Overdue Backpacker

June 3-6, 1976
San Jacinto Mountains

Rich Quackenbush

On the afternoon of Thursday, June 3, RMRU was activated at the request of Capt. Ray Canova, commander of the Riverside County Sheriff's Substation at Banning.

On May 28, 23 year old Raymond Blahausz had been left at Humber Park in Idyllwild by his sister and boy friend. On the morning of June 3, Blahausz' family contacted the Palm Springs Police Department and advised them that their son had been due out of the wilderness Monday, May 31, and had not been seen nor heard from since he left Humber Park. At that time Blahausz advised his sister that he planned to hike up the Devil's Slide trail and go to Tahquitz Peak. From there he planned to hike down one of the Indian Canyons to Palm Springs and home.

By late afternoon RMRU had dispatched four teams up the Devil's Slide trail from Humber Park. The assignments were to check the peak register and to look for tracks in the vicinity of the canyons. Results were negative and the teams spent the night in the field.

Because of the cold trail and the size of the area involved it was decided that much more manpower would be needed. The China Lake, San Diego, Sierra Madre, Saddleback, Montrose and March AFB Para-Rescue teams and the Palm Springs Mounted Posse were called.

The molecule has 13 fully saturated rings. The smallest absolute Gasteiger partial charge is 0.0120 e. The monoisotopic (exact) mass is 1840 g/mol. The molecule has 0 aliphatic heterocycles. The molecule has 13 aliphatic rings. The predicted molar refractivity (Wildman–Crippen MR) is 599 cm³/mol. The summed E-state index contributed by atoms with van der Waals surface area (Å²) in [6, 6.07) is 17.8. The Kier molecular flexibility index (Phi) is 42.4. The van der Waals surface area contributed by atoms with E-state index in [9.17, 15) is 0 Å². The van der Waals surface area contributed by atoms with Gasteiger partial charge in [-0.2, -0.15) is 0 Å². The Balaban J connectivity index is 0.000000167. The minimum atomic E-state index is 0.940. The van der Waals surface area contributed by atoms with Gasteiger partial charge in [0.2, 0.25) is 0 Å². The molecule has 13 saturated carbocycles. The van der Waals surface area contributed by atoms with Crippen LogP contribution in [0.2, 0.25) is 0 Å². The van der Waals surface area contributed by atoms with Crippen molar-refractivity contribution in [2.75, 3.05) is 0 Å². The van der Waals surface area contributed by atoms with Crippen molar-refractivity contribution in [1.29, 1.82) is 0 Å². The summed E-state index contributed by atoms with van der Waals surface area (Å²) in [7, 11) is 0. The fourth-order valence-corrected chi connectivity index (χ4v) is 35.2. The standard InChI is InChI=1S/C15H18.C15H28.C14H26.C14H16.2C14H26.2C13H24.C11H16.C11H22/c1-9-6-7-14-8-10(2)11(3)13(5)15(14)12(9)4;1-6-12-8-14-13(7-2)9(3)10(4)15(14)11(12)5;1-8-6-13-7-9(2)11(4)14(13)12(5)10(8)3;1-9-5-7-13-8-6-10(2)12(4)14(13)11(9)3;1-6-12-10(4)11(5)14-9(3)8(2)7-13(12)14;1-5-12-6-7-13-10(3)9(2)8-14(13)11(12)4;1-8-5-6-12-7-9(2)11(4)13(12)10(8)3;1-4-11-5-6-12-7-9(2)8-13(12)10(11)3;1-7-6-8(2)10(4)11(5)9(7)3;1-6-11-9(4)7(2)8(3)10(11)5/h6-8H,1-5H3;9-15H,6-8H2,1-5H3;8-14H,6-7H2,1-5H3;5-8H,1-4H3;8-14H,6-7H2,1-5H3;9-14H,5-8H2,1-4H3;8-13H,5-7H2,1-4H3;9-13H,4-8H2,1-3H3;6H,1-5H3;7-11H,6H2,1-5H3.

Base was moved from Humber Park to the entrances of Murray and Andreas canyons just off Palm Canyon Drive in the city of Palm Springs.The next morning forty additional men were available. Don Landells and his helicopter had been hired by the PSMP and a UH-1 Huey from George AFB arrived. The helicopters were used to carry teams up to the high country and to search for the missing man. Teams were sent down Andreas, Murray, Tahquitz and Palm canyons along the Desert Divide and many other side canyons and ridges. Not a clue or a sign was found.

On the next day, June 5, the search continued with similar results. This time we were aided by a Marine Huey from El Toro.

The search continued through Sunday, June 6, with another Huey, this time from Edwards AFB. Again not a clue to Raymond Blahausz' whereabouts was found

I think we were all impressed again by the immensity of this wilderness area. Although it can be crossed in a helicopter in five minutes, the search area embraces an expanse of over one hundred square miles. The terrain ranges from forested mountain side at ten thousand feet through brushy canyons down to arid desert at five hundred feet. None of it is flat and some of it is vertical.

The canyons Raymond planned to descend are not often visited in the higher elevations. If he had entered either Murray or Andreas by any normal route his tracks would surely have been found. We can only speculate as to what happened to him.